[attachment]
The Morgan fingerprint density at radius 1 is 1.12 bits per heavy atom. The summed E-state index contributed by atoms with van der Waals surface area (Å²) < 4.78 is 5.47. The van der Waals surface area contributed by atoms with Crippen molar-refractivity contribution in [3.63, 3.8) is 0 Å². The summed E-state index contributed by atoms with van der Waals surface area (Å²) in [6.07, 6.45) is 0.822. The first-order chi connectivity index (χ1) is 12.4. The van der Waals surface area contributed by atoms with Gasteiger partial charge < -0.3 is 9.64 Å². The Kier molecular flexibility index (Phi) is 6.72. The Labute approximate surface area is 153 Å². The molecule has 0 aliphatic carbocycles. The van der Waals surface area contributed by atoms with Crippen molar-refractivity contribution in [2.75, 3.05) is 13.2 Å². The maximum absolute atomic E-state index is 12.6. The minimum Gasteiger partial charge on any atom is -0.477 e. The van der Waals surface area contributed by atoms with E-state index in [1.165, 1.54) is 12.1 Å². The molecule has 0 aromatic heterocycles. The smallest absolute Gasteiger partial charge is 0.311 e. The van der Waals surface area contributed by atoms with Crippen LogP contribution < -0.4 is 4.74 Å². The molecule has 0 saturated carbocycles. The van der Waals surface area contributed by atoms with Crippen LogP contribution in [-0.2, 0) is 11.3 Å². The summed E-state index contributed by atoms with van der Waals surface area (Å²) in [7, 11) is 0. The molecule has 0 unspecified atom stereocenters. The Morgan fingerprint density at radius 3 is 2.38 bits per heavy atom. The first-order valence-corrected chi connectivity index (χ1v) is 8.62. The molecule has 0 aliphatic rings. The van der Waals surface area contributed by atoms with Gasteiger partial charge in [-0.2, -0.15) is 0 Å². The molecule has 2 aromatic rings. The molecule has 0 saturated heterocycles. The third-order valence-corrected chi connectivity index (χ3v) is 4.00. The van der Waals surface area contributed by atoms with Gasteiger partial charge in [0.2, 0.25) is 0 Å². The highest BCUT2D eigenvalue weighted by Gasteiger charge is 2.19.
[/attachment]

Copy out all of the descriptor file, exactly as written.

The Morgan fingerprint density at radius 1 is 1.12 bits per heavy atom. The summed E-state index contributed by atoms with van der Waals surface area (Å²) < 4.78 is 5.47. The van der Waals surface area contributed by atoms with Crippen molar-refractivity contribution in [3.63, 3.8) is 0 Å². The summed E-state index contributed by atoms with van der Waals surface area (Å²) in [6.07, 6.45) is 0.822. The first-order chi connectivity index (χ1) is 12.4. The van der Waals surface area contributed by atoms with Gasteiger partial charge < -0.3 is 9.64 Å². The Kier molecular flexibility index (Phi) is 6.72. The Labute approximate surface area is 153 Å². The molecule has 0 aliphatic carbocycles. The van der Waals surface area contributed by atoms with Crippen molar-refractivity contribution in [2.75, 3.05) is 13.2 Å². The maximum absolute atomic E-state index is 12.6. The minimum Gasteiger partial charge on any atom is -0.477 e. The van der Waals surface area contributed by atoms with E-state index in [1.165, 1.54) is 12.1 Å². The molecule has 0 aromatic heterocycles. The smallest absolute Gasteiger partial charge is 0.311 e. The van der Waals surface area contributed by atoms with Crippen LogP contribution < -0.4 is 4.74 Å². The molecule has 0 saturated carbocycles. The van der Waals surface area contributed by atoms with Crippen LogP contribution in [-0.2, 0) is 11.3 Å². The summed E-state index contributed by atoms with van der Waals surface area (Å²) in [7, 11) is 0. The molecule has 0 unspecified atom stereocenters. The Morgan fingerprint density at radius 3 is 2.38 bits per heavy atom. The first-order valence-corrected chi connectivity index (χ1v) is 8.62. The molecule has 0 aliphatic rings. The van der Waals surface area contributed by atoms with Gasteiger partial charge in [-0.2, -0.15) is 0 Å². The molecule has 2 aromatic rings. The molecule has 0 saturated heterocycles. The third-order valence-corrected chi connectivity index (χ3v) is 4.00. The van der Waals surface area contributed by atoms with Gasteiger partial charge in [0.2, 0.25) is 0 Å². The highest BCUT2D eigenvalue weighted by Gasteiger charge is 2.19.